Assessment of salt intake to consider salt as a fortification vehicle for thiamine in Cambodia

Kathleen Chan, Jelisa Gallant, Shalem Leemaqz, Dare A Baldwin, Mam Borath, Hou Kroeun, Jeffrey R Measelle, Rem Ngik, Sophonneary Prak, Frank T Wieringa, Lisa N Yelland, Tim J Green, Kyly C Whitfield

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Thiamine deficiency is a public health issue in Cambodia. Thiamine fortification of salt has been proposed; however, the salt intake of lactating women, the target population, is currently unknown. We estimated salt intakes among lactating women (<6 months postpartum) using three methods: repeat observed-weighed intake records and 24-h urinary sodium excretions (n = 104), and household salt disappearance (n = 331). Usual salt intake was estimated by adjusting for intraindividual intakes using the National Cancer Institute method, and a thiamine salt fortification scenario was modeled using a modified estimated average requirement (EAR) cut-point method. Unadjusted salt intake from observed intakes was 9.3 (8.3-10.3) g/day, which was not different from estimated salt intake from urinary sodium excretions, 9.0 (8.4-9.7) g/day (P = 0.3). Estimated salt use from household salt disappearance was 11.3 (10.7-11.9) g/person/day. Usual (adjusted) salt intake from all sources was 7.7 (7.4-8.0) g/day. Assuming no stability losses, a modeled fortification dose of 275 mg thiamine/kg salt could increase thiamine intakes from fortified salt to 2.1 (2.0-2.2) mg/day, with even low salt consumers reaching the EAR of 1.2 mg/day from fortified salt alone. These findings, in conjunction with future sensory and stability research, can inform a potential salt fortification program in Cambodia.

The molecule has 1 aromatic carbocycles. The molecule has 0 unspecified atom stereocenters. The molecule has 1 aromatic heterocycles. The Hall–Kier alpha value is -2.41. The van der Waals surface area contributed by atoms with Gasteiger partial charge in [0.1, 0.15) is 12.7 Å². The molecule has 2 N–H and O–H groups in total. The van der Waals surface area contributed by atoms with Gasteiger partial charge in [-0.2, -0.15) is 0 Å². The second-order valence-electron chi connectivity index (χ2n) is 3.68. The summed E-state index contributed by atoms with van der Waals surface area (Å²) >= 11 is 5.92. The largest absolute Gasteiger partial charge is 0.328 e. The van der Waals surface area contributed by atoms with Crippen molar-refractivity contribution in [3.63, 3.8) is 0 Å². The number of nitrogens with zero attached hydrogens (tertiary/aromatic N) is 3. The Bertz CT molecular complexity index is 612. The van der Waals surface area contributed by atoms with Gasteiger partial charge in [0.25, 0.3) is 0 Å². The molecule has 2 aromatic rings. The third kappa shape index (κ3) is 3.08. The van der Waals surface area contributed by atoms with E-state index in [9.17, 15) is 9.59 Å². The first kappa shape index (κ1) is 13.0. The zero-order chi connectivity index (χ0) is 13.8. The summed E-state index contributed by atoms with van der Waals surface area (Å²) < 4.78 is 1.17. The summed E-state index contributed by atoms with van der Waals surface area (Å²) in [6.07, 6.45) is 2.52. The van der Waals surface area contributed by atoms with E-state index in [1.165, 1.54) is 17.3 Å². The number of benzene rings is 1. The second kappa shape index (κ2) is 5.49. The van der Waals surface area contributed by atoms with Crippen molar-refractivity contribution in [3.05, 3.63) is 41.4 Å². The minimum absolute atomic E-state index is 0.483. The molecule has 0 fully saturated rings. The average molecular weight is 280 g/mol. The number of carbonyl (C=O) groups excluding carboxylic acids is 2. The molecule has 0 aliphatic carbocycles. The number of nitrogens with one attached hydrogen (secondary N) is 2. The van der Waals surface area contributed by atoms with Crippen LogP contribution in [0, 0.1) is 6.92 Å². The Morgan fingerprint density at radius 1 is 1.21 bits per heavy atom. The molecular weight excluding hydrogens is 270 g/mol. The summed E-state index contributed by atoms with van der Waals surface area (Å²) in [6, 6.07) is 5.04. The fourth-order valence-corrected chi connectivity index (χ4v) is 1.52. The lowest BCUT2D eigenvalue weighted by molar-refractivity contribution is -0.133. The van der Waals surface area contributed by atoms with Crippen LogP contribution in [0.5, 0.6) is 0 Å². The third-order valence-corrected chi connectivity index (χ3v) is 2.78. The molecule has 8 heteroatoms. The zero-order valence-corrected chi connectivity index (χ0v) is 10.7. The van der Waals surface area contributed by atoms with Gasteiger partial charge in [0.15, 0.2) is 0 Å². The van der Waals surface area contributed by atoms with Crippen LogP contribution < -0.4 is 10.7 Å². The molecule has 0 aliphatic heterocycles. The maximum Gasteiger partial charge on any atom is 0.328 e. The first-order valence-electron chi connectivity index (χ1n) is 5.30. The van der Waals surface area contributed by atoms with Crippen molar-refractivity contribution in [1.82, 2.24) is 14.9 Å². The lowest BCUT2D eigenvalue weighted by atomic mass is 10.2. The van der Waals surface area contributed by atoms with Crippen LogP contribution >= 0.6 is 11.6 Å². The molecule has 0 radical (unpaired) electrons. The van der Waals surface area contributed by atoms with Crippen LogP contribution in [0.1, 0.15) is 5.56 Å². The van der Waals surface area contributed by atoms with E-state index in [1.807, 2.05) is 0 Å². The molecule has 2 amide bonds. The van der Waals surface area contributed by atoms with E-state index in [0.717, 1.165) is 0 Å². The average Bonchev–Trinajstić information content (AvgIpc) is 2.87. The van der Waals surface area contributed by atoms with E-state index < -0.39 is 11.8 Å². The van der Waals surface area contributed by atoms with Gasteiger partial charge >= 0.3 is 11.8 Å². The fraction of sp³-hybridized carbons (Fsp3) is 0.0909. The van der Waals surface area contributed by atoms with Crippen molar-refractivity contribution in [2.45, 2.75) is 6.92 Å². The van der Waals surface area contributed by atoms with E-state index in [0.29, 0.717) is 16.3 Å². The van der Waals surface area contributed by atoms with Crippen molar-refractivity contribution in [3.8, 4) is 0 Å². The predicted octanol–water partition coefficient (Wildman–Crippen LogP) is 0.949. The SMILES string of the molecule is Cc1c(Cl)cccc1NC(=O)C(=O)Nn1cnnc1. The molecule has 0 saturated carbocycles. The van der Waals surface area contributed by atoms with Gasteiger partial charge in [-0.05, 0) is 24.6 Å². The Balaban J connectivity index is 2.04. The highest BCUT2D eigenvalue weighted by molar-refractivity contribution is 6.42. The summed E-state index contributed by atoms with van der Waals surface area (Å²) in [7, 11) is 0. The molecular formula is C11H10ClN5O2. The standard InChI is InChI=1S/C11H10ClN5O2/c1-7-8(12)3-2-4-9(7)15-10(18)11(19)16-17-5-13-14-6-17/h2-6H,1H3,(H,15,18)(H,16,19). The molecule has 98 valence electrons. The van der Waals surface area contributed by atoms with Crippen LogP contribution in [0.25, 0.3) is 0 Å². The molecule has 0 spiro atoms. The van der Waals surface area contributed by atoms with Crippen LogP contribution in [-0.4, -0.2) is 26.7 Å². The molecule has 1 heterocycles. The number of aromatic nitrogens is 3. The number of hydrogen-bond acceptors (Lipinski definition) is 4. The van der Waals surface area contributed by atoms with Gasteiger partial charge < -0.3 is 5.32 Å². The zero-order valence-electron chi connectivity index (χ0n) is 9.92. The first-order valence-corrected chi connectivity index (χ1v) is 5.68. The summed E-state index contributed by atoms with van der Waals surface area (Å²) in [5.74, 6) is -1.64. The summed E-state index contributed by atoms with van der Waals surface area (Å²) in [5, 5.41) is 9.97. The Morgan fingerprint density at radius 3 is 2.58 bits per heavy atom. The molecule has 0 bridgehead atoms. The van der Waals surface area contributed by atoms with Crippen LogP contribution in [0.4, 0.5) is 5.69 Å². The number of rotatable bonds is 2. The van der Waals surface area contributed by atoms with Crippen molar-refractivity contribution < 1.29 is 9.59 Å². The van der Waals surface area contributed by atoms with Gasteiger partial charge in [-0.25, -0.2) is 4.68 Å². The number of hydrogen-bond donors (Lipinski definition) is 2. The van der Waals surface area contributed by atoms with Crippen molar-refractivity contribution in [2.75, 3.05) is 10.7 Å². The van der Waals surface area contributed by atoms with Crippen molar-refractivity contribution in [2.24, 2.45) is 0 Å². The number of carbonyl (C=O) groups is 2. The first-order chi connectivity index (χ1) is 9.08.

Original languageEnglish
JournalAnnals of the New York Academy of Sciences
Publication statusE-pub ahead of print - 7 Jan 2021

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